Police database abuse ‘hugely intrusive’

The Big Brother Watch finds 900 police officers and staff breached the Data Protection Act in the last three years.


Police abuse of databases has been branded "hugely intrusive" after a report found hundreds of officers had broken the law in accessing important information.

Over 900 police officers and staff in the UK were subject to internal disciplinary procedures for breaching the Data Protection Act (DPA) over the past three years, the Big Brother Watch revealed.

After putting in a host of Freedom of Information (FoI) requests with forces across the UK, the Big Brother Watched discovered 98 police officers and staff were fired for breaching the Act.

The data also showed 243 received criminal convictions for breaking laws set down by the DPA.

"Our investigation shows that not only have police employees been found to have run background records checks on friends and possible partners, but some have been convicted for passing sensitive information to criminal gangs and drug dealers," said Daniel Hamilton, director of the Big Brother Watch.

"This is at best hugely intrusive and, at worse, downright dangerous. Police forces must adopt a zero tolerance approach to this kind of behaviour. Those found guilty of abusing their position should be sacked on the spot."

The Merseyside force had a particularly poor record, with a total of 208 police officers and staff receiving legal cautions for "viewing a computer record relating to a high profile arrest."

In Nottinghamshire, a police sergeant was sent to jail for 12 months after being found guilty of accessing police systems in order to obtain personal data for non policing purposes.

In Lancashire, a member of police staff was sacked after disclosing confidential policing information on Facebook. A co-worker in the same authority was given a final written warning for conducting 53 criminal records checks for "no obvious policing purpose."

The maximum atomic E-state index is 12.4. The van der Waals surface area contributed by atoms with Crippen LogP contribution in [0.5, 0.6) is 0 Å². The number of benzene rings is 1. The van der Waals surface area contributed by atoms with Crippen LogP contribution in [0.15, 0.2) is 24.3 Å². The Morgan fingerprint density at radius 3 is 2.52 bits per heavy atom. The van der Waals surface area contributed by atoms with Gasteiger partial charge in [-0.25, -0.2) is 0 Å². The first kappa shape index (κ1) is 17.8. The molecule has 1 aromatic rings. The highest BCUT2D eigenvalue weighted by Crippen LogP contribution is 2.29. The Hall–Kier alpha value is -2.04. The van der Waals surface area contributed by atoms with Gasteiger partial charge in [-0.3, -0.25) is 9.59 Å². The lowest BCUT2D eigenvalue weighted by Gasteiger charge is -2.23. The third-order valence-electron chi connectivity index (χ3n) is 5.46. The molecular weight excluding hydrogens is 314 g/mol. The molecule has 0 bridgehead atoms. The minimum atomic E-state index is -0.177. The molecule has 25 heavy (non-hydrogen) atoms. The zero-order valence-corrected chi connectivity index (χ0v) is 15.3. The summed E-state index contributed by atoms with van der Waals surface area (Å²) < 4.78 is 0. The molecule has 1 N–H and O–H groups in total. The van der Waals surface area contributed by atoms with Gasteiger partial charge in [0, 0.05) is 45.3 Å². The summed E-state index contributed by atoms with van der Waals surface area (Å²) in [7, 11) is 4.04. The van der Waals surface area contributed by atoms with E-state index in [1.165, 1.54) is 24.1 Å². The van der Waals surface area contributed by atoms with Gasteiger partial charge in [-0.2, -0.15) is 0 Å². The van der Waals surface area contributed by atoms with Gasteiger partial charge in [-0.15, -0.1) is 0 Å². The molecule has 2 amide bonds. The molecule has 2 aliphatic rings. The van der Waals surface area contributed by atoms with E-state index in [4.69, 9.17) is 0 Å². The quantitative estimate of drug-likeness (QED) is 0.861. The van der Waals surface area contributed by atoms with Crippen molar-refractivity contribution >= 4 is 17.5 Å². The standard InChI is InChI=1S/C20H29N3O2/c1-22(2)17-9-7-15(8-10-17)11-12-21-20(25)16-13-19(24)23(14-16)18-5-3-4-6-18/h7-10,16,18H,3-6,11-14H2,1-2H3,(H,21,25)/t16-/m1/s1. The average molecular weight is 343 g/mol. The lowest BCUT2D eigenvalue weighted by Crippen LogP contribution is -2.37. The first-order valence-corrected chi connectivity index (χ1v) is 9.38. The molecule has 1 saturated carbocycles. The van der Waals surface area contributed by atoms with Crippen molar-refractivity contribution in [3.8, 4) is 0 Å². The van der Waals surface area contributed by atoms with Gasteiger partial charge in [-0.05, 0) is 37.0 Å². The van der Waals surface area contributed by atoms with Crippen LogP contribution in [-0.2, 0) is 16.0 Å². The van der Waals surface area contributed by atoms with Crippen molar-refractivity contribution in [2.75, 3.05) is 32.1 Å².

This week saw allegations former Downing Street head of communications Andy Coulson paid the police for access to privileged information.

Last month saw the launch of a new Police National Database, containing the details of between 10 and 15 million people.

Featured Resources

Defeating ransomware with unified security from WatchGuard

How SMBs can defend against the onslaught of ransomware attacks

Free download

The IT expert’s guide to AI and content management

How artificial intelligence and machine learning could be critical to your business

Free download

The path to CX excellence

Four stages to thrive in the experience economy

Free download

Becoming an experience-based business

Your blueprint for a strong digital foundation

Free download


NICE's E-Request expedites 911 evidence sharing

NICE's E-Request expedites 911 evidence sharing

16 Aug 2021

Most Popular

What are the pros and cons of AI?
machine learning

What are the pros and cons of AI?

8 Sep 2021
Apple patches zero-day flaw abused by infamous NSO exploit

Apple patches zero-day flaw abused by infamous NSO exploit

14 Sep 2021
Google takes down map showing homes of 111,000 Guntrader customers
data breaches

Google takes down map showing homes of 111,000 Guntrader customers

2 Sep 2021